% E.g., we wish to have a nice cozy rectangle across the whole mirror...
\parindent=0pt
% One paragraph typeset for checking purposes only...
text text text text text text text text text text text text text text text text text text text text text text text text text text text text text text text text text text text text text text text text text text text\par
% Let's compute the real width of the mirror...
\newdimen\temp                % A declaration of a new dimension...
\temp=\textwidth              % The width of the text minus
\advance\temp by -2\fboxrule  %    border from both sides minus
\advance\temp by -2\fboxsep   %    inner separator from both sides.
% Storage of the \boxed command created by the AMS... (amsmath.dtx).
\let\oldboxed=\boxed
% Redefinition of \boxed, let's use breakable inline mathematics...
\def\boxed#1{\fbox{\parbox{\temp}{$#1$}}}
% We'll make comma as an active character according to our wishes...
\def\mycomma{,}
\catcode`\,=13
\def,{\mycomma\allowbreak}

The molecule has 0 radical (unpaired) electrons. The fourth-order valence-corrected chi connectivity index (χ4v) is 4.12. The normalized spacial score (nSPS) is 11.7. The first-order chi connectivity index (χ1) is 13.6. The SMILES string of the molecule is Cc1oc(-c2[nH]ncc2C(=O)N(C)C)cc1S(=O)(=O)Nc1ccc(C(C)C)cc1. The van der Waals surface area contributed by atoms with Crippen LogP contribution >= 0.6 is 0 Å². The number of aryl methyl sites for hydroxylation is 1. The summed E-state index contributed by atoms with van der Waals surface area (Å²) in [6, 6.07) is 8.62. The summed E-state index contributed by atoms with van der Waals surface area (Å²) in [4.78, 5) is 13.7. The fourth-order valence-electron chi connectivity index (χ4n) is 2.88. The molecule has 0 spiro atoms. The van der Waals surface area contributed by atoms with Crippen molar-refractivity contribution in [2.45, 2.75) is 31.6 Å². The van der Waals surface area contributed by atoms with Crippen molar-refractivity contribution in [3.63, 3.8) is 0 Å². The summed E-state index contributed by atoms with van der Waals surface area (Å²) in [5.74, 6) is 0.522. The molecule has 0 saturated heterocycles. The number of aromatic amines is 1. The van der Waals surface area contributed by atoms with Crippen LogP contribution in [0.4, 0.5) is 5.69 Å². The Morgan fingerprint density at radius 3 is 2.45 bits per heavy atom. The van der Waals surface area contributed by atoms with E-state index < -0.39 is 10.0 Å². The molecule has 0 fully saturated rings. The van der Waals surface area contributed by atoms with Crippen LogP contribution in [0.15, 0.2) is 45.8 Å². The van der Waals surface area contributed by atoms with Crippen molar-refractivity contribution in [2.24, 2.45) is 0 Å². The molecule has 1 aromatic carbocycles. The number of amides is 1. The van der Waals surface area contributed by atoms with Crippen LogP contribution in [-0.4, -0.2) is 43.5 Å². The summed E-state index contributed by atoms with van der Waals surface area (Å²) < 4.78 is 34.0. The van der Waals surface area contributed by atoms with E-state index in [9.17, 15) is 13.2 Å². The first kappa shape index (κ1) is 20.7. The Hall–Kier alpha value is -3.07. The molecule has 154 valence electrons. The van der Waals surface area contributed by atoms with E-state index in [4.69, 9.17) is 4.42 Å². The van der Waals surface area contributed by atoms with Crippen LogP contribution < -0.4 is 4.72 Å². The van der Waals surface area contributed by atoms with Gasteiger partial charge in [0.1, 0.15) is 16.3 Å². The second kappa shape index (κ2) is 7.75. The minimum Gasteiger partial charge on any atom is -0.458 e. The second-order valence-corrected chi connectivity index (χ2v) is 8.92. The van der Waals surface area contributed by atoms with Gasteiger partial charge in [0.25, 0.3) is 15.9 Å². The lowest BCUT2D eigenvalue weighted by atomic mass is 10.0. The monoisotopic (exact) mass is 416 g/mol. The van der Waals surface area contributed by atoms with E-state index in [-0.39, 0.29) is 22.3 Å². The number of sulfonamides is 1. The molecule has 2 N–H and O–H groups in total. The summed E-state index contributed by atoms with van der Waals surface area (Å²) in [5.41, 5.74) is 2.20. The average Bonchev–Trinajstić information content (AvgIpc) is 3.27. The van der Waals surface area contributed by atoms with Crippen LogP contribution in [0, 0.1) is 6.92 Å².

% The same strategy will be applied to one more used character...
\def\mymark{"}
\catcode`\"=13
\def"{\mymark\allowbreak}
% The core of our efforts...
\boxed{1,2,3,4,5,6,7,8,9,10,11,12,13,14,15,16,17,18,19,20"a,b,c,d,e,f,g,h,i,j,k,l,m,n,o,p,q,r,s,t,u,v,w,x,y,z"}\par
% And we are back in reality from our dreams... ;-)
\let\boxed=\oldboxed
\boxed{1,2,3,4,5,6,7,8,9,10,11,12,13,14,15,16,17,18,19,20"a,b,c,d,e,f,g,h,i,j,k,l,m,n,o,p,q,r,s,t,u,v,w,x,y,z"}
\end{document}

enter image description here

I have only added \pagestyle{empty} in the preamble of the document to get a proper cropped version. If we prefer a non-mathematical version, please change $#1$ to just #1 in the redefinition of the \boxed command.

share|improve this answer
add comment

I'm not sure if you're misusing math mode; within \boxed you can use any of the “inner” amsmath environments, in this case I used aligned:

\documentclass[12pt,a4paper]{article}
\usepackage{amsmath}
\begin{document}
\[
\boxed{
  \!\begin{aligned}
  &1,2,3,4,5,6,7,8,9,10,11,12,13,14,15,16,17,18,19,20,\\
  &a,b,c,d,e,f,g,h,i,j,k,l,m,n,o,p,q,r,s,t,u,v,w,x,y,z
  \end{aligned}